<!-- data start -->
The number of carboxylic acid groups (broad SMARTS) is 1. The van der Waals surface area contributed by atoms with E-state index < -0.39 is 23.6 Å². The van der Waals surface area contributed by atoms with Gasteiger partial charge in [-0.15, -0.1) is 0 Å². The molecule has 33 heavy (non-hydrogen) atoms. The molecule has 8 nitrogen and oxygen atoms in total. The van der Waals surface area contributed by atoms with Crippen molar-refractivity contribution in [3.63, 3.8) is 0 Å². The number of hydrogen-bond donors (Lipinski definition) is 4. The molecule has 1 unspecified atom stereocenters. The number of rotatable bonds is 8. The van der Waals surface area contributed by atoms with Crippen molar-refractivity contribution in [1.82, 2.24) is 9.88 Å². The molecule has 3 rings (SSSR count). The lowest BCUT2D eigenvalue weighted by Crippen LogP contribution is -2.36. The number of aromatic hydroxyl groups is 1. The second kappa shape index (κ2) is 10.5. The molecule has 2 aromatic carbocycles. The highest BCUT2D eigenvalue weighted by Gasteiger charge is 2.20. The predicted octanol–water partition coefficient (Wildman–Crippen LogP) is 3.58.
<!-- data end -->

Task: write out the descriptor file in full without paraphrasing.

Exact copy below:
The number of carboxylic acid groups (broad SMARTS) is 1. The van der Waals surface area contributed by atoms with E-state index < -0.39 is 23.6 Å². The van der Waals surface area contributed by atoms with Gasteiger partial charge in [-0.15, -0.1) is 0 Å². The molecule has 33 heavy (non-hydrogen) atoms. The molecule has 8 nitrogen and oxygen atoms in total. The van der Waals surface area contributed by atoms with Crippen molar-refractivity contribution in [3.63, 3.8) is 0 Å². The number of hydrogen-bond donors (Lipinski definition) is 4. The molecule has 1 unspecified atom stereocenters. The number of rotatable bonds is 8. The van der Waals surface area contributed by atoms with Crippen molar-refractivity contribution in [1.82, 2.24) is 9.88 Å². The molecule has 3 rings (SSSR count). The lowest BCUT2D eigenvalue weighted by Crippen LogP contribution is -2.36. The number of aromatic hydroxyl groups is 1. The second kappa shape index (κ2) is 10.5. The molecule has 2 aromatic carbocycles. The highest BCUT2D eigenvalue weighted by Gasteiger charge is 2.20. The predicted octanol–water partition coefficient (Wildman–Crippen LogP) is 3.58.